This project evolved from a project I had worked on during my freshman year in Architecture school. The project involved creating a bench for two people designed such that it could be broken down to fit into a large shoe box. As with all of my Architecture projects, the bench also had to be designed with a concept in mind. One of the things I have always found fascinating about working with wood is that more than any other medium, wood has its own memory (See 'stump clock' to come soon). You see it in both its rings and knots, as well as the way it wears. From this I focused on a structure that required interaction between the two people and the bench itself. Hence the "teeter-totter"-esque shape of the bench you see in the prototype below.
I used cherry for the legs and walnut for the seating slats. The light red of the cherry and the dark hues of the walnut created a contradiction that "emphasized the structural elements as the signature aesthetic" (I learned to master BS in Architecture school). The leg supports consists of varying lap joints with 1/4 inch bolts. The walnut slats have fixed splice joints to allow them to be connected to the leg supports. Both the cherry and walnut components were finished using tung oil. By the time my final presentation came along, I could assemble the bench in less than ten minutes. Though it was chosen as a finalist and was shown at a gallery show in Belgium, I never could find a practical use the bench at home. After four years of collecting dust in the attic, I decided the wood was too beautiful to not be showcased in my then furniture-less apartment. It would need, however, to be converted into something more practical:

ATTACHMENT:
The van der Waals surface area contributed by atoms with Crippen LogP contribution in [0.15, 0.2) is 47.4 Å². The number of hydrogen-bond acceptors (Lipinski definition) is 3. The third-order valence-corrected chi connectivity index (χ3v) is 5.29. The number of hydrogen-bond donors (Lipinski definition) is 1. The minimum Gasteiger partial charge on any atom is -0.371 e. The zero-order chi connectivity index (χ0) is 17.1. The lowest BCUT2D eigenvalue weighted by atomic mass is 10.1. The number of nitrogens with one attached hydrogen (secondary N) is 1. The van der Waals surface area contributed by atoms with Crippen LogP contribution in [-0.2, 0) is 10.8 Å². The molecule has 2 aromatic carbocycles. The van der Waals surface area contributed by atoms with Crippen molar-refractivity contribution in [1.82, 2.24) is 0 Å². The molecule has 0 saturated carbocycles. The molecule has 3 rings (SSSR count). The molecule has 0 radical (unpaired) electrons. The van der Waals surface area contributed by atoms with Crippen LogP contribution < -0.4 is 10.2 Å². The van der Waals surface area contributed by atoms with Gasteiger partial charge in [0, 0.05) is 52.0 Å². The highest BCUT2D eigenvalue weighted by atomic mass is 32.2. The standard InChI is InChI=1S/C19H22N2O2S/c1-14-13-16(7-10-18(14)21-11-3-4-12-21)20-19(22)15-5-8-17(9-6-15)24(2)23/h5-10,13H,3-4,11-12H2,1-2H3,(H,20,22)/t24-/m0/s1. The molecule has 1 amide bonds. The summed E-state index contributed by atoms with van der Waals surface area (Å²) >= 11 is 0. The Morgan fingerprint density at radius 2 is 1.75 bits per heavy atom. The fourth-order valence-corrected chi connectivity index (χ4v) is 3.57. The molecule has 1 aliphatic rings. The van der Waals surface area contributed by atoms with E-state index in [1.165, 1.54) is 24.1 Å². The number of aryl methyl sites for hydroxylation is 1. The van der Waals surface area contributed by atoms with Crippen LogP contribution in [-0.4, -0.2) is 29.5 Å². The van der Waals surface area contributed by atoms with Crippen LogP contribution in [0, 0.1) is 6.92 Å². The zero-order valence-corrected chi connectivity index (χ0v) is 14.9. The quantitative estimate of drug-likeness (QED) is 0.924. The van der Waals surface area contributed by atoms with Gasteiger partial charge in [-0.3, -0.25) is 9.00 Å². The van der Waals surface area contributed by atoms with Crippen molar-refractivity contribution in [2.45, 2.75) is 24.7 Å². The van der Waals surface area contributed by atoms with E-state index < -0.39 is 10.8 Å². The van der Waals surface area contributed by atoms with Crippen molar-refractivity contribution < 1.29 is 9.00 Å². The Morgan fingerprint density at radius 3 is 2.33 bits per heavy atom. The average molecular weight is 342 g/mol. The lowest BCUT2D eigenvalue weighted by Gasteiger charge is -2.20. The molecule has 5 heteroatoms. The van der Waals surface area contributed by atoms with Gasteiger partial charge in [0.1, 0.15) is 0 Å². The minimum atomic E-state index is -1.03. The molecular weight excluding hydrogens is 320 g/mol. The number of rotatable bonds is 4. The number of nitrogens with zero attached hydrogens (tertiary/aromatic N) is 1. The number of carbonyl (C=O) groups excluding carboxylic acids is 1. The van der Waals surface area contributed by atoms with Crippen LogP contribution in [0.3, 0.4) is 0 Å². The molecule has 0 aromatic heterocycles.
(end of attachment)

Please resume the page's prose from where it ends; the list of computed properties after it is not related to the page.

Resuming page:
I decided on a bookshelf/nightstand as it would be an easy transition from the current structure. I found an old 1/2 inch pine board in my father's basement and cut it into six shelves of two different sizes. Orienting the bench leg supports vertically and using stainless threaded rod for additional support allowed for a floating shelf feel. I used the walnut slats to beef up the base of the shelves and for backing behind the shelves. It was tricky to place the drill holes correctly, but a small mdf template and a lot of trial and error got the job done. I really liked the mixture of modern fasteners and traditional woods with the bench, and adding the threaded rod and bolting only added to the aesthetic. I left the pine shelves unfinished because I found their roughness and unfinished coloring to go perfectly with darker wood components on the rest of the bookshelf. While this is in not your typical reclamation project, the bench project was likely bound for the dumpster without this recreation. Here are a few more photos:
TOTAL REDESIGN COST: $25